Don’t have expectations when going abroad.
Anticipating things to be one way only to inevitably find out they’re another only leaves room for disappointment, to be let down and disoriented in an unfamiliar place.
At least, that’s what I thought before I left for New Zealand. I went FAR out of my way to avoid ‘spoilers’ of what I would find here. I dipped from every conversation where someone tried to sell me about this cool place or that cultural difference (sorry, Mom). I didn’t want to know anything. My rationale was that knowing nothing about my experience to come was the best, if not only, way to keep an open mind. I imagined if I knew nothing of my exotic experience to come, then every aspect of it would have the potential to be breathtaking and eye opening.
It worked — for the first few days, at least. Like I predicted, everything was truly fascinating. I saw endless mountainscapes and beautiful waterfalls. Wandering through the local markets, I witnessed a bustling community far more culturally diverse than anything back home. I even felt completely comfortable knowing all of my friends and family were across the globe, literally. As I garnered experiences, I found myself extremely accepting of the cultural shifts and differences that surrounded me.
The first couple of weeks passed and I became more and more situated into my new lifestyle, where new implies different. I wasn’t resistant to the changes, but I was afraid of them. My fears were amplified by this being my first solo traveling experience and a lack of friend networks to rely upon for support. I talked to my family and friends back home and I realized I was homesick, but to the extreme. I truthfully didn’t find enjoyment doing anything. I had hit my ‘culture shock’ in technical terms.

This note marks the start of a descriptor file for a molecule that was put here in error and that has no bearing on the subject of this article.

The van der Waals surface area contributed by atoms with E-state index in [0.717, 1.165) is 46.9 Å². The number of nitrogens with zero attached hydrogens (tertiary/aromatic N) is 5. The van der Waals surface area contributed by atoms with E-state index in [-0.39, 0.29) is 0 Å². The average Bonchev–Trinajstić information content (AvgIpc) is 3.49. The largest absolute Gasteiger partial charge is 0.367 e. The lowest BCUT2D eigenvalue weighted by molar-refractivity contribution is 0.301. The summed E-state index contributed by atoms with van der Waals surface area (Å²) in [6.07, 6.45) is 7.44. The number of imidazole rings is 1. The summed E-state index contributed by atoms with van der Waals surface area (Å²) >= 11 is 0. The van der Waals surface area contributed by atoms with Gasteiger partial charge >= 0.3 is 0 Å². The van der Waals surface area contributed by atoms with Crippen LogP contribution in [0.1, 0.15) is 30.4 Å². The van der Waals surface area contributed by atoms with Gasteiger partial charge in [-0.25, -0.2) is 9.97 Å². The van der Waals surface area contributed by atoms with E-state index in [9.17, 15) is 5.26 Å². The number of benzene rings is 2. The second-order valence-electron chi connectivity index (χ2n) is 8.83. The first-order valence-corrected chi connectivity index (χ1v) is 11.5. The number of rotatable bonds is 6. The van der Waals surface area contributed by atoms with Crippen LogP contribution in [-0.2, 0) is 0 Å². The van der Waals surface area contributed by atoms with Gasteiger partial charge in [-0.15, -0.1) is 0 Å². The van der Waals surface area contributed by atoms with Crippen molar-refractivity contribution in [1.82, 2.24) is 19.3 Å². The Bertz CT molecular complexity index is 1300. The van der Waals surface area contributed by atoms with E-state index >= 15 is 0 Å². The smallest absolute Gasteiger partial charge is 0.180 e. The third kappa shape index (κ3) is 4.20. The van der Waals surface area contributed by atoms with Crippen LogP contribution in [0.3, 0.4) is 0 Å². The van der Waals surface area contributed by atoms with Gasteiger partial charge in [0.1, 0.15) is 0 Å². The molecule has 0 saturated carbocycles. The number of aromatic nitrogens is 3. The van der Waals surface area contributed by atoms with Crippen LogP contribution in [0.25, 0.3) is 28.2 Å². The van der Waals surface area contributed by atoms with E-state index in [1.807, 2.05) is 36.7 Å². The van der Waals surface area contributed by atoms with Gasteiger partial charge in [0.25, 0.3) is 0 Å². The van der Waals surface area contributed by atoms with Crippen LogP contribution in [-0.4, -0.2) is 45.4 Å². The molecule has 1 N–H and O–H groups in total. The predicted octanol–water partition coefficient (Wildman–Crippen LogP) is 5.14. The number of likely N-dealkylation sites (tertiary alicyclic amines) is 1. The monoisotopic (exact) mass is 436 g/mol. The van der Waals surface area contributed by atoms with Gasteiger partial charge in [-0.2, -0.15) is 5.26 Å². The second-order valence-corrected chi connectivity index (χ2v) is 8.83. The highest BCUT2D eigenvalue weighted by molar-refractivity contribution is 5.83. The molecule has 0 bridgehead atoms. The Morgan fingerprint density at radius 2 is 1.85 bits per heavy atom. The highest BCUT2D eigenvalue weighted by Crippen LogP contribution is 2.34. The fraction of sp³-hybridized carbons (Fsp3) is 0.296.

After some time, I figured out my mistake. I wasn’t expecting anything in particular, but at the same time, I was expecting that to make everything magnificent. In plain terms, I was in denial that any experience could even be a bad experience. I assumed everything new would be different, but in a positive way. When I had my first bad experience, I denied it even happening rather than accepting or addressing it. In truth, this made me more disappointed than I would have been had I just acknowledged that there could be down sides to going abroad.
If you’re about to go abroad, my advice is to expect whatever you want, but don’t expect everything to be amazing. Once I realized this, my trip became drastically better. I stopped tripping over every negative experience and it honestly became easier to find the eye-opening experiences I sought after all along. I’ve adored learning about the variety of cultures of the refugee students I teach, and exploring everything New Zealand has to offer with the friends I’ve made in the program has been priceless.
Your Discovery. Our People… The World Awaits.
Categories: ISA Discovery Model